design , modernism, and Russian Suprematism
El Lissitzky (1890-1941) was one of the pioneers of the modernist movement in Russian art which flourished in the period 1915-1925. He was one of the most graphically radical of his era, and yet only a few years earlier he was painting rather conventional landscape paintings in the tradition of Russian realism. El Lissitzky’s earliest creative period was spent at Vitebsk working with Mark Chagall and Kasimir Malevich. With the latter he spearheaded to Suprematist movement. His geometric constructions developed from two to three dimensions and became a sort of theoretical architecture – shapes which float in space. He called the works ‘Proun’ – an invented word which means ‘Project for asserting the New’. El Lissitzky Design is an elegantly illustrated introduction to all this work.
He is best known for his propaganda painting ‘Beat the Whites with the Red Wedge’ of 1919 – a work which very typically for its time was geometric in form, non-representational, and included typographical elements in the same style as his contemporaries Alexander Rodchenko and Malevich. At the same time he also started producing abstract constructions in two and three dimensions which were (like Rodchenko’s) geometrically based, but more mature and developed than any works of this kind that had emerged up to this date.
His finest work seems to have been produced in an amazing creative outburst between 1917 and 1925 – just at the point where unfettered Russian modernist art theory was taking off alongside the political revolution in its positive and expansive phase.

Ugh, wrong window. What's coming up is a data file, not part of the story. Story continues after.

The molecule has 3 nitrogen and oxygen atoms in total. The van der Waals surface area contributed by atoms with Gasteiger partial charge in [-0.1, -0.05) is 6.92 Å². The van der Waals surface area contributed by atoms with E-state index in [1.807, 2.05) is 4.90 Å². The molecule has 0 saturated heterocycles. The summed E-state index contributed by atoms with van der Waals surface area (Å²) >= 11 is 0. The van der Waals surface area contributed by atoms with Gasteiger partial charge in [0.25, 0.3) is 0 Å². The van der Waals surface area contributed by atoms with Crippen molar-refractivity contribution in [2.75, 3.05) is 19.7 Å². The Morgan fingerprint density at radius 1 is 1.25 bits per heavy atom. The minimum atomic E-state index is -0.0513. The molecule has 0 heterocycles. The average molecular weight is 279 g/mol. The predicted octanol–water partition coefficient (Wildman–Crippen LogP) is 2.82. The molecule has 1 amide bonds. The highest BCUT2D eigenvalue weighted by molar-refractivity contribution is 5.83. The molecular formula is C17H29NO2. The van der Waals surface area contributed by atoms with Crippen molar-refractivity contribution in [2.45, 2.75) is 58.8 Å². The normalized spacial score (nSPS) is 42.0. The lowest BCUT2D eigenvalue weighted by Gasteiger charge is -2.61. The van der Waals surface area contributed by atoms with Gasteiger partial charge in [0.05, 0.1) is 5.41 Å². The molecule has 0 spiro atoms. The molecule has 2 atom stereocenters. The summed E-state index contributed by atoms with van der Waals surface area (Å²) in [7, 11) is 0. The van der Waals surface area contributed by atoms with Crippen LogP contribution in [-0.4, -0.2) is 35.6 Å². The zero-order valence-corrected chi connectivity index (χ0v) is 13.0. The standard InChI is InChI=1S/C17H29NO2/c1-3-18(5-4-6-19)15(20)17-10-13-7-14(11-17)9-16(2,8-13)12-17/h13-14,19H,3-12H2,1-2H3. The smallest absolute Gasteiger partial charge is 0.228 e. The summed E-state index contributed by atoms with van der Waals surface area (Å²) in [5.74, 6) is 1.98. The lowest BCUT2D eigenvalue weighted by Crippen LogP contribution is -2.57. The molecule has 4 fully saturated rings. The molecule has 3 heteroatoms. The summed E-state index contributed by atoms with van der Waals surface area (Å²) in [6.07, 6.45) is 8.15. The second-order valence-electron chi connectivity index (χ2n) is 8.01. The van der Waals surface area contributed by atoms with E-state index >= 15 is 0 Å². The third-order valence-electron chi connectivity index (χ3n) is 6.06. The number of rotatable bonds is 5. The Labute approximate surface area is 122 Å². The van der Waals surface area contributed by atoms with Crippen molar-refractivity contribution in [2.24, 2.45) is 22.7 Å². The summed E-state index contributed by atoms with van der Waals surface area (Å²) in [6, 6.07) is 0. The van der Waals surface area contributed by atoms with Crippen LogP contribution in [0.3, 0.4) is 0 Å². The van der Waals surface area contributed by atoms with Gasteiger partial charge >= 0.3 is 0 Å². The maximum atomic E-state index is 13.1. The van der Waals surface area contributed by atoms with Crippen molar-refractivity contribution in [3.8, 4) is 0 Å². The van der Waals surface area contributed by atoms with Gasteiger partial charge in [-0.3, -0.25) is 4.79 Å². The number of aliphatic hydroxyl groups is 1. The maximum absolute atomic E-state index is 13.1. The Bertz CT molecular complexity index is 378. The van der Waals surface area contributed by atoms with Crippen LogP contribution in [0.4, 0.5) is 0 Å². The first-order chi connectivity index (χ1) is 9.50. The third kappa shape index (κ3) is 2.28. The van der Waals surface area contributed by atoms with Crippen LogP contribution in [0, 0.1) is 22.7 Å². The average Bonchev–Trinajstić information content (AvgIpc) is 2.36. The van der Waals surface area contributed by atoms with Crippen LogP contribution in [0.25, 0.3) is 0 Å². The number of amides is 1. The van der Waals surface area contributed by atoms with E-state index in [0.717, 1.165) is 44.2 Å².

When El Lissitzky crossed the line between art and work after 1917, he became an international social activist promoting a political message. Like the Russian Constructivists that he admired, he sought to use his creative energy to help design a new social structure in which the new engineer-architect-artist could erase old boundaries.
El Lissitzky was fortunate to be at his creative peak at a time when foreign travel was still possible in the USSR. He took exhibitions to Germany and mixed with other modernists such as Laszlo Moholy-Nagy and Kurt Schwitters. He had connection with the De Stijl group in Holland, and he taught at the Bahaus.
But it’s amazing to realise in how short a creative lifespan artists like El Lissitzky (and Rodchenko) had when they exerted such a powerful influence on the modernist movement. The images, paintings, typography, and ‘designs for projects’ illustrated in this collection are almost all from the 1920s. By the following decade El Lissitzky had become little more than an exhibition organiser. He was working for the State – but by the 1930s the dead hand of totalitarian control had stifled all originality from the arts, and his interesting designs for the Kremlin were replaced by the sort of drab architecture that became the norm under Stalin.
He lived until 1943, but there is very little that he produced after the mid 1920s that stands up to any degree of scrutiny today. What he produced before then was awe inspiring – and remains so to this day.
© Roy Johnson 2010
John Milner, El Lissitzky – Design, Suffolk: Antique Collectors Club, 2009, pp.96, ISBN: 185149619X